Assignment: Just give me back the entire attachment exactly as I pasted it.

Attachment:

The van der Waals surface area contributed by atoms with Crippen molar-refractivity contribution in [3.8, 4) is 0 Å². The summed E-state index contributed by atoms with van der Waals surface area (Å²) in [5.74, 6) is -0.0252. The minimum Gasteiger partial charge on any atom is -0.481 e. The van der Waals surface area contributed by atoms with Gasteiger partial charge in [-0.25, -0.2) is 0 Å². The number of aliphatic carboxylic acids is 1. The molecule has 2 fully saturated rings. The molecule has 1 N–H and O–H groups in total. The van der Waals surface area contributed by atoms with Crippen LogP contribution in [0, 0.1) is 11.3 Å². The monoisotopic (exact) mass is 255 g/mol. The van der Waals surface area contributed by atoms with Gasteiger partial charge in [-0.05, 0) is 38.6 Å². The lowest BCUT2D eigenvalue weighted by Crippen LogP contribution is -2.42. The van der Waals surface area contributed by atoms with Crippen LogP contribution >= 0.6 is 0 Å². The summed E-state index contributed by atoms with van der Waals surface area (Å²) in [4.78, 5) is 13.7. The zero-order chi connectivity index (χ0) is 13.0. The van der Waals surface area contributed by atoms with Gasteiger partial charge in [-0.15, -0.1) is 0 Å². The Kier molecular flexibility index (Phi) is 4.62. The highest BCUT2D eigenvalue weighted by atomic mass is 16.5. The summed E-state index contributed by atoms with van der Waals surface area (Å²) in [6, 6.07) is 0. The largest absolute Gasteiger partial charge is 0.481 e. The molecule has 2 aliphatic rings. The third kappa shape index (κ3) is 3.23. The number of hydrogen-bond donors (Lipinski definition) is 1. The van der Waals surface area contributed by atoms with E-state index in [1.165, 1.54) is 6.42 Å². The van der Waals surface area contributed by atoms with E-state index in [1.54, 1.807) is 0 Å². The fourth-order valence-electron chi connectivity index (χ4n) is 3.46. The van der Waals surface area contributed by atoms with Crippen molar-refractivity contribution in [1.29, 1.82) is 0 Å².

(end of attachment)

The van der Waals surface area contributed by atoms with Crippen molar-refractivity contribution in [3.8, 4) is 0 Å². The summed E-state index contributed by atoms with van der Waals surface area (Å²) in [5.74, 6) is -0.0252. The minimum Gasteiger partial charge on any atom is -0.481 e. The van der Waals surface area contributed by atoms with Gasteiger partial charge in [-0.25, -0.2) is 0 Å². The number of aliphatic carboxylic acids is 1. The molecule has 2 fully saturated rings. The molecule has 1 N–H and O–H groups in total. The van der Waals surface area contributed by atoms with Crippen LogP contribution in [0, 0.1) is 11.3 Å². The monoisotopic (exact) mass is 255 g/mol. The van der Waals surface area contributed by atoms with Gasteiger partial charge in [-0.05, 0) is 38.6 Å². The lowest BCUT2D eigenvalue weighted by Crippen LogP contribution is -2.42. The van der Waals surface area contributed by atoms with Crippen LogP contribution >= 0.6 is 0 Å². The summed E-state index contributed by atoms with van der Waals surface area (Å²) in [4.78, 5) is 13.7. The zero-order chi connectivity index (χ0) is 13.0. The van der Waals surface area contributed by atoms with Gasteiger partial charge in [-0.15, -0.1) is 0 Å². The Kier molecular flexibility index (Phi) is 4.62. The highest BCUT2D eigenvalue weighted by atomic mass is 16.5. The summed E-state index contributed by atoms with van der Waals surface area (Å²) in [6, 6.07) is 0. The largest absolute Gasteiger partial charge is 0.481 e. The molecule has 2 aliphatic rings. The third kappa shape index (κ3) is 3.23. The number of hydrogen-bond donors (Lipinski definition) is 1. The van der Waals surface area contributed by atoms with E-state index in [1.165, 1.54) is 6.42 Å². The van der Waals surface area contributed by atoms with E-state index in [1.54, 1.807) is 0 Å². The fourth-order valence-electron chi connectivity index (χ4n) is 3.46. The van der Waals surface area contributed by atoms with Crippen molar-refractivity contribution in [1.29, 1.82) is 0 Å².